In my opinion this resolution before the General Assembly of United Nations will make it less likely that that acceptance from groups such as Hamas and others will come rather than walk away and I fail to understand the logic of the arguments that have been advanced by some who claim that this will make peace more likely and make it more likely that meaningful negotiations can be begin in the interim. I do know from my own time as Prime Minister what efforts were made by Israel in the year 2000 to bring about a peace settlement with the Palestinians. I have not forgotten an interview I gave on 3AW in Melbourne on the eve of my going abroad to Gallipoli , then to the battlefield sites of Northern France and there on to Israel, of being asked by Neil Mitchell was it true that that I was thinking of going to visit Yasser Arafat at Ramallah. I said ‘Yes it was and he said “why are you doing that?’. And I replied that there had been peace proposals made by Ehud Barak who was then the Prime Minister of Israel and it was the view of my government and it was the view of the Israeli government that that proposal should be pursued. After I left the studio two members of the Jewish community phoned the radio station and supported my intention. I remember going to Israel and meeting Ehud Barak and being encouraged by him to go to Ramallah and to meet Yasser Arafat and his colleagues because that was the spirit in which the Israeli government was behaving at the time. The offer that was made by Barak approximated to well over 90% of what the Palestinians had been arguing that they wanted but that did not come about because in the end Arafat was unwilling, unable or whatever combination of the two to finally agree with President Clinton at Camp David in the dying days of President Clinton’s presidency and I also recall Sandy Burger who was President Clinton’s last national security adviser coming to Canberra some six months after that meeting at Camp David when every effort was made by the former American president to bring about a peace settlement Burger explained to me in detail how in the end it was the refusal of Arafat to agree to what Barak had offered that brought those peace negotiations to an end.
With that experience vividly in my mind I have always greeted with extraordinary skepticism the criticisms that have been made of the alleged intransigence of the people of Israel and the governments of Israel on this issue.
I know this is a difficult issue and I guess everybody, no matter what opinion you take, despairs of this ever achieving an outcome but it will eventually if people of goodwill continue to pursue it but if they pursue it from a position of strength and in the case of Israel that of course includes her continuing right to effectively respond in a retaliatory fashion against rocket attacks and incursions on her sovereignty and threats to the life and safety and liberty of her people.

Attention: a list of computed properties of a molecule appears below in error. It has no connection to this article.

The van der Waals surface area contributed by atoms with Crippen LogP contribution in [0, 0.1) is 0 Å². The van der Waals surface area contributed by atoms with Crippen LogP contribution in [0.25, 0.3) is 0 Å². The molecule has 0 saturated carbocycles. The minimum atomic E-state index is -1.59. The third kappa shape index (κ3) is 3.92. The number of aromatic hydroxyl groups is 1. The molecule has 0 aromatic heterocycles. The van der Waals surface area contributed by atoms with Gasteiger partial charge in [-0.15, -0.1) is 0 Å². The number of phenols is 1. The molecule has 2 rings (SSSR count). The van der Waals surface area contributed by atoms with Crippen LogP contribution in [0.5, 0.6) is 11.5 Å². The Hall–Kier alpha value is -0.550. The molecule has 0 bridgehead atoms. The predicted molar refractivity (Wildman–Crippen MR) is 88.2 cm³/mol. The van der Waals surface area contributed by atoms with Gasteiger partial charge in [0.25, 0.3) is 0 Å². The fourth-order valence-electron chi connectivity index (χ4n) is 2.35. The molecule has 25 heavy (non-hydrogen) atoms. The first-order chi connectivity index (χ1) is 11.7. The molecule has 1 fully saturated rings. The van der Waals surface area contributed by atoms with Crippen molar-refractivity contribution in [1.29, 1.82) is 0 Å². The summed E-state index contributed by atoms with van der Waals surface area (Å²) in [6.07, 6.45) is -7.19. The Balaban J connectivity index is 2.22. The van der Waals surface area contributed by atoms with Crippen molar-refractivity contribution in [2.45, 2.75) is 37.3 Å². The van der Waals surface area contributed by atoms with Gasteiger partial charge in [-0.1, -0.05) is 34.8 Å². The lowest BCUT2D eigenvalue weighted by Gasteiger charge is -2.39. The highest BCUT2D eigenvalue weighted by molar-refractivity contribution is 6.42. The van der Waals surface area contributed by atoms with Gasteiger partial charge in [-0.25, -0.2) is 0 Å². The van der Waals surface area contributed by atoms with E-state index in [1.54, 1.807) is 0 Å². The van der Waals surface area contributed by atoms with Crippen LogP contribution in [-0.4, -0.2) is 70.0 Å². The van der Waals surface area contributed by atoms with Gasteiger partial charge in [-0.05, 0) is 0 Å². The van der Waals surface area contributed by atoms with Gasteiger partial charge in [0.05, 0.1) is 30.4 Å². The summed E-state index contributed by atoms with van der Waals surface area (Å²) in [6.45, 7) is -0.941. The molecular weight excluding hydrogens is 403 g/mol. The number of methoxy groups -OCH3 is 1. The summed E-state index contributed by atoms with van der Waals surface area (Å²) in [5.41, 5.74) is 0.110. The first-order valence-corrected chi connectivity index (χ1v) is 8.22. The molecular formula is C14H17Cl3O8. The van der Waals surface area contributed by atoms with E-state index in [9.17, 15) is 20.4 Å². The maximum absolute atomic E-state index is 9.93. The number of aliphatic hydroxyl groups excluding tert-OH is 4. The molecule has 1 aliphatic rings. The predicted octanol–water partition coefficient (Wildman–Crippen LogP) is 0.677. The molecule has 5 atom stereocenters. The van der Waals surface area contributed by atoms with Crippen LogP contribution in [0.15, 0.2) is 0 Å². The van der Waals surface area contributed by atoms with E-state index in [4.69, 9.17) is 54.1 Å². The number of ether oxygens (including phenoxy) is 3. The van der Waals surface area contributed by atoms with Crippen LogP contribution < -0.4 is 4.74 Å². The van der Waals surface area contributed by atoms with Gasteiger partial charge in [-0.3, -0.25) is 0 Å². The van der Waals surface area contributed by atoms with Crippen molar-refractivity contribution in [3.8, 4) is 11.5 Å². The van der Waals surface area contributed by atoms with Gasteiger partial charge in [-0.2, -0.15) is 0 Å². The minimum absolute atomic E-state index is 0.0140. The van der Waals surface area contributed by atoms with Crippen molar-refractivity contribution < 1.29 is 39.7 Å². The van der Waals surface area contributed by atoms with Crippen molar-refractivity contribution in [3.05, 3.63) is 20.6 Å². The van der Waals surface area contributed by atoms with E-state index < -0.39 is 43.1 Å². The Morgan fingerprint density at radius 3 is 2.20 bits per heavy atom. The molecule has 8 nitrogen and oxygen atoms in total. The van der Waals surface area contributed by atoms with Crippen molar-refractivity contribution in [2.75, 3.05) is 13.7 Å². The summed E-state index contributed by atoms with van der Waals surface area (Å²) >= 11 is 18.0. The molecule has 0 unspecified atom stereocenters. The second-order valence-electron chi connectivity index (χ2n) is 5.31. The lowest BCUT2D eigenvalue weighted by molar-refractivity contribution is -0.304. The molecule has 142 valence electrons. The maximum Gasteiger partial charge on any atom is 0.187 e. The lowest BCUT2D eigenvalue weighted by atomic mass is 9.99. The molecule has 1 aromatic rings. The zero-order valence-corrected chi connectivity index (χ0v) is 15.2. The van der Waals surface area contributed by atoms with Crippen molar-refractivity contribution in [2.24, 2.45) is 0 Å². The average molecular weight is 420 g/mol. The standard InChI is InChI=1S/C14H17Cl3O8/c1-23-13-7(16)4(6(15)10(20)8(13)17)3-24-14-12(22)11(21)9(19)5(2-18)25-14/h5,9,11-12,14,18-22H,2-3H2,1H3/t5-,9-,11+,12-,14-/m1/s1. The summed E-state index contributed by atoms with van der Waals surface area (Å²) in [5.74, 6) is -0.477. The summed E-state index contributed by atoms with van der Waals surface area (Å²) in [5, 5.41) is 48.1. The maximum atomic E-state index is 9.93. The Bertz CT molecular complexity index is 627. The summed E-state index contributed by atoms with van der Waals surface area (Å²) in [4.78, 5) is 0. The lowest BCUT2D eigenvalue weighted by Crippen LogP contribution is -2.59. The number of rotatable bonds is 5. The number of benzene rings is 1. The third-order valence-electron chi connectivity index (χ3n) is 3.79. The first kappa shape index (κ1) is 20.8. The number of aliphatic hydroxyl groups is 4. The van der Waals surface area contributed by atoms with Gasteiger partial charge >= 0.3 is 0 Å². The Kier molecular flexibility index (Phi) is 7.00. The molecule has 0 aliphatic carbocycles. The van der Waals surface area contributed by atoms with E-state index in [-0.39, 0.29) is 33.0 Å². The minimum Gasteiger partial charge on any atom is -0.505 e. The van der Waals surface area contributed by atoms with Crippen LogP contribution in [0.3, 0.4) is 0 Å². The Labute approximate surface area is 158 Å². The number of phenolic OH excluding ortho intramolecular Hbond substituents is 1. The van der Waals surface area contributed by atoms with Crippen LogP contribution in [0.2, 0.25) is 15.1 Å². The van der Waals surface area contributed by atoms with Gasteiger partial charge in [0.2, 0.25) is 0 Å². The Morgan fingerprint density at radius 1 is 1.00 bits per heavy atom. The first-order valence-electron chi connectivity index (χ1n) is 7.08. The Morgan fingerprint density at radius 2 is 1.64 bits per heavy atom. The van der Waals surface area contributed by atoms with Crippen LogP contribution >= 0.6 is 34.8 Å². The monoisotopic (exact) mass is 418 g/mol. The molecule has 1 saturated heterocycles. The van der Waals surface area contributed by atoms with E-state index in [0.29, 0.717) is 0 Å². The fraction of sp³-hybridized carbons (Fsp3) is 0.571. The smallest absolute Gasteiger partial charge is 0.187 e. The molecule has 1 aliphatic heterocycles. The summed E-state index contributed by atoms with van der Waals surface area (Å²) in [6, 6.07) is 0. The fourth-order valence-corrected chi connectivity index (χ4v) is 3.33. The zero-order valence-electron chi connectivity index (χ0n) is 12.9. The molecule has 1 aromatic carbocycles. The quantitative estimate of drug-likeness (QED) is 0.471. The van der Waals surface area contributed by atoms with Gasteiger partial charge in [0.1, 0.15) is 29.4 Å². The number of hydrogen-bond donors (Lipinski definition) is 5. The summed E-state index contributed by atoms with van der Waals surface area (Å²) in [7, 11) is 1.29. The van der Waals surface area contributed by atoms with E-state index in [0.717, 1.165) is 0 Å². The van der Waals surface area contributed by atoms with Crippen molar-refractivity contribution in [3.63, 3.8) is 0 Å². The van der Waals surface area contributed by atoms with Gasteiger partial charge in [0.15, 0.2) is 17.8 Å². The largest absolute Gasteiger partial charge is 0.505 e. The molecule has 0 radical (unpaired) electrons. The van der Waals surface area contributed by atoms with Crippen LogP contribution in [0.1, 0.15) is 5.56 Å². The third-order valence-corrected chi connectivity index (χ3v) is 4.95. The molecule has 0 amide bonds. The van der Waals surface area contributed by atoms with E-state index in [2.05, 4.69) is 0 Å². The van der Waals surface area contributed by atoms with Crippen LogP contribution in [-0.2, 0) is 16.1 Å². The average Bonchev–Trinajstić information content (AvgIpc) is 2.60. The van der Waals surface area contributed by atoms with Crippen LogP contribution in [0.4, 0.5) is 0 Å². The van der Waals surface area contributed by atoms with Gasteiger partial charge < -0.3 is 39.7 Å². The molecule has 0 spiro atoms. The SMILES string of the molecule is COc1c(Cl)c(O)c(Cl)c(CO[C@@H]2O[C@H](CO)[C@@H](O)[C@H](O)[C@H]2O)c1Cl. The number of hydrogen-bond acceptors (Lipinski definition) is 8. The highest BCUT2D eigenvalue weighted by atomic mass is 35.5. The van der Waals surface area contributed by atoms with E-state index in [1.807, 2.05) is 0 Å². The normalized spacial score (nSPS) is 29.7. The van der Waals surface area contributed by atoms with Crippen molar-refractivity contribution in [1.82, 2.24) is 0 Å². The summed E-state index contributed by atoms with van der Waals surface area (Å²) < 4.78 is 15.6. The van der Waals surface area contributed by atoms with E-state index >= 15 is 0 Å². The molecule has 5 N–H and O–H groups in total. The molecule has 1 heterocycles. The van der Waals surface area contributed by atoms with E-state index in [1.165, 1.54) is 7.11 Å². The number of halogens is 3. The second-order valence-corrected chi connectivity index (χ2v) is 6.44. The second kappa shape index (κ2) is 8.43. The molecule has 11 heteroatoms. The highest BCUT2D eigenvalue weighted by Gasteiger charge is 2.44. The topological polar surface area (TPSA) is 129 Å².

There is goodwill throughout the world towards a settlement. It will continue to be long and difficult just as there was despair about there ever being a settlement in a place called Northern Ireland. The Middle East is a different scale and dimension and a different history. But the principle is not that different.
These are my views and the views I have had for a very long time. They are based on a belief that a two state solution is the only way fair and just outcome and if that can be achieved there is a real prospect of tranquility in that region which is so valuable to the religion and the history of many people around the world.”
He said that he admired “the political quality” of the relentless work of Dr Colin Rubenstein and his team at AIJAC.
John Howard was Australia’s 25th Prime Minister and its second-longest serving holding the office for eleven years from 1996 being re-elected in 1998, 2001 and 2004. In introducing him, AIJAC National Chairman Mark Leibler said that John Howard lead Australia “with resolve and compassion through challenging times including a nation in mourning after the Port Arthur massacre in 1996, the September 11 attacks on the World Trade Centre in 2001 and the Bali bombings in 2002.” Leibler said that Howard had earned respect for taking “tough decisions” citing implementing gin control legislation. He added that “John Howard had been a champion of the Jewish State and of the Jewish people for six decades” visiting Israel in 1964, 1988 as Leader of the Opposition and in 2000 as Prime Minister and last year.”
John Howard also received a sculpture created and presented by Andrew Rogers.